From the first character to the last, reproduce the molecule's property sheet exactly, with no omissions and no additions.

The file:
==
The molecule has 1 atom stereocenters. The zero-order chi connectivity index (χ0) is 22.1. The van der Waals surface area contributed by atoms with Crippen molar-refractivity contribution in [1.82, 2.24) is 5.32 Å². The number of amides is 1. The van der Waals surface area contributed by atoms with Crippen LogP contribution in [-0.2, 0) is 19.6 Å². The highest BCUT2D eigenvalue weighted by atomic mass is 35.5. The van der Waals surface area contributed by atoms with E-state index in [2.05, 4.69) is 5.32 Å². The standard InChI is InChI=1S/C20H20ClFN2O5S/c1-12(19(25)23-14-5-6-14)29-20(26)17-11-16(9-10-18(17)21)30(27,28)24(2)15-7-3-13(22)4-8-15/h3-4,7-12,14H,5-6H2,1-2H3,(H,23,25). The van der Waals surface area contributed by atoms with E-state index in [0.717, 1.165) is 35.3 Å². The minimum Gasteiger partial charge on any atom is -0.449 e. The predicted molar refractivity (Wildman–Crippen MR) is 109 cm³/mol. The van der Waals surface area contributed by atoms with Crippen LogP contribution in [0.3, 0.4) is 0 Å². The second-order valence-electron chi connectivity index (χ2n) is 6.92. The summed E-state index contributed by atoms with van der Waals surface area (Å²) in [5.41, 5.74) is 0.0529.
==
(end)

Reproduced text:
The molecule has 1 atom stereocenters. The zero-order chi connectivity index (χ0) is 22.1. The van der Waals surface area contributed by atoms with Crippen molar-refractivity contribution in [1.82, 2.24) is 5.32 Å². The number of amides is 1. The van der Waals surface area contributed by atoms with Crippen LogP contribution in [-0.2, 0) is 19.6 Å². The highest BCUT2D eigenvalue weighted by atomic mass is 35.5. The van der Waals surface area contributed by atoms with E-state index in [2.05, 4.69) is 5.32 Å². The standard InChI is InChI=1S/C20H20ClFN2O5S/c1-12(19(25)23-14-5-6-14)29-20(26)17-11-16(9-10-18(17)21)30(27,28)24(2)15-7-3-13(22)4-8-15/h3-4,7-12,14H,5-6H2,1-2H3,(H,23,25). The van der Waals surface area contributed by atoms with E-state index in [0.717, 1.165) is 35.3 Å². The minimum Gasteiger partial charge on any atom is -0.449 e. The predicted molar refractivity (Wildman–Crippen MR) is 109 cm³/mol. The van der Waals surface area contributed by atoms with Crippen LogP contribution in [0.3, 0.4) is 0 Å². The second-order valence-electron chi connectivity index (χ2n) is 6.92. The summed E-state index contributed by atoms with van der Waals surface area (Å²) in [5.41, 5.74) is 0.0529.